Despite questions about data, leaders say Hampton Roads eviction rate is concerning

NEWPORT NEWS, Va. - Four Hampton Roads cities made a top ten list ranking the eviction rate among large cities in the country, according to The Eviction Lab at Princeton University.

The rankings prompted local, state, and federal leaders to hold a round-table discussion on the topic on Monday morning. "It was embarrassing," said Rep. Bobby Scott about finding out about the list.

Hampton, Newport News, Norfolk, and Chesapeake all made the top ten. In addition, Richmond came in at number two. "It's certainly a list you don't want to be on," Scott said.

Several of the city representatives said the rankings are flawed. For example, the report says there were 2,538 evictions in Hampton in 2016, but City Manager Mary Bunting says there were no more than 1,457. She had city staff look into the numbers and says the report was focused on a phase of the eviction process, but does not accurately reflect the number of people actually forced to leave their homes.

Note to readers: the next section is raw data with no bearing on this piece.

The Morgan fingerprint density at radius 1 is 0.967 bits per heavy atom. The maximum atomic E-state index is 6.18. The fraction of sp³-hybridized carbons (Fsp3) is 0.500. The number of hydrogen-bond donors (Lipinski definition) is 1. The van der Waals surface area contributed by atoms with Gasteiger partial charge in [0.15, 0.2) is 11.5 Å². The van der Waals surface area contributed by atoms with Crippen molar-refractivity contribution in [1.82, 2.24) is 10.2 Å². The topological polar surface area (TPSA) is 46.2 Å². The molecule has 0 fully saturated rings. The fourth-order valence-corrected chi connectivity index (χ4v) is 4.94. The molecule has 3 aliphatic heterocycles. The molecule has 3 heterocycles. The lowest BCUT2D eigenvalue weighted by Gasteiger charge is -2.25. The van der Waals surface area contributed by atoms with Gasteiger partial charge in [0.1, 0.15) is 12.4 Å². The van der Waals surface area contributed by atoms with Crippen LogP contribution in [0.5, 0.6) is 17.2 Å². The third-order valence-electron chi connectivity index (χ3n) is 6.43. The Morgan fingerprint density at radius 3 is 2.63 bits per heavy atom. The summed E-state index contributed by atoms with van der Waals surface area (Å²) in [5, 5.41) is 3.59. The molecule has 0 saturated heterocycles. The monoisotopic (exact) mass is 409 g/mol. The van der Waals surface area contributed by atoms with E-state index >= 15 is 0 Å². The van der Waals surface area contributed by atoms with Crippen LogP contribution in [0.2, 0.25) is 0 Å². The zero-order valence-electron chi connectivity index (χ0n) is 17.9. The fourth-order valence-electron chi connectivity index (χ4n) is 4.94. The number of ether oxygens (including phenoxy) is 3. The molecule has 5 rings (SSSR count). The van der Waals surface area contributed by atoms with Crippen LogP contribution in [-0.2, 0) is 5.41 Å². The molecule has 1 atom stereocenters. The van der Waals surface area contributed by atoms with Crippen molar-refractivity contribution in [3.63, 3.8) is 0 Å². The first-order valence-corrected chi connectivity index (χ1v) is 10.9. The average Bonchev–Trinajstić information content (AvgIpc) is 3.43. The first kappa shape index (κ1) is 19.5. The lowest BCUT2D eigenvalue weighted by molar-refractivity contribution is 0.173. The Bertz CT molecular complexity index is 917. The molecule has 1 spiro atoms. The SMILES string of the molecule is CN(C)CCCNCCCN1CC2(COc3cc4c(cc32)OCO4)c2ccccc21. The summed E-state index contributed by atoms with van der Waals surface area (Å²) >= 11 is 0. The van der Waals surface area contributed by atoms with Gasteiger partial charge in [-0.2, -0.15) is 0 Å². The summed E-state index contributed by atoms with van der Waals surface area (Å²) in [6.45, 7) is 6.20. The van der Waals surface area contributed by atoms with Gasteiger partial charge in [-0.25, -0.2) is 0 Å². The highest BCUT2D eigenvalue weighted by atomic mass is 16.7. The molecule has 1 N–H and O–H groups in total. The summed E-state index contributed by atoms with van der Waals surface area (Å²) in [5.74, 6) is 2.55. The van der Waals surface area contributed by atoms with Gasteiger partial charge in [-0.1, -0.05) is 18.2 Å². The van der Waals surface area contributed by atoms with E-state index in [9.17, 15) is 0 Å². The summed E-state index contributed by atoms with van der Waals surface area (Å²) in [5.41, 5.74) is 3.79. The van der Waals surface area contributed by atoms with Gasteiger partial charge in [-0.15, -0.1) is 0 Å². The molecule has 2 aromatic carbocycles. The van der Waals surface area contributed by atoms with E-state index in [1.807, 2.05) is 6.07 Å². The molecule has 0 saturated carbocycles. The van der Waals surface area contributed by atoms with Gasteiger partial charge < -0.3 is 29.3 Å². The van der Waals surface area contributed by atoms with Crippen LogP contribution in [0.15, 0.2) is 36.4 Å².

Regardless of the questions over the accuracy,  city leaders say it's a topic that needs to be addressed. "It doesn't eliminate the fact that evictions are a problem," Scott said. "Whether we're at the top, middle, or even the bottom, it's something we ought to address."

Some of the solutions discussed include increasing subsidies for lower-income people, adding more public housing options, and educating people on their rights. "It's a matter of priorities," Scott said.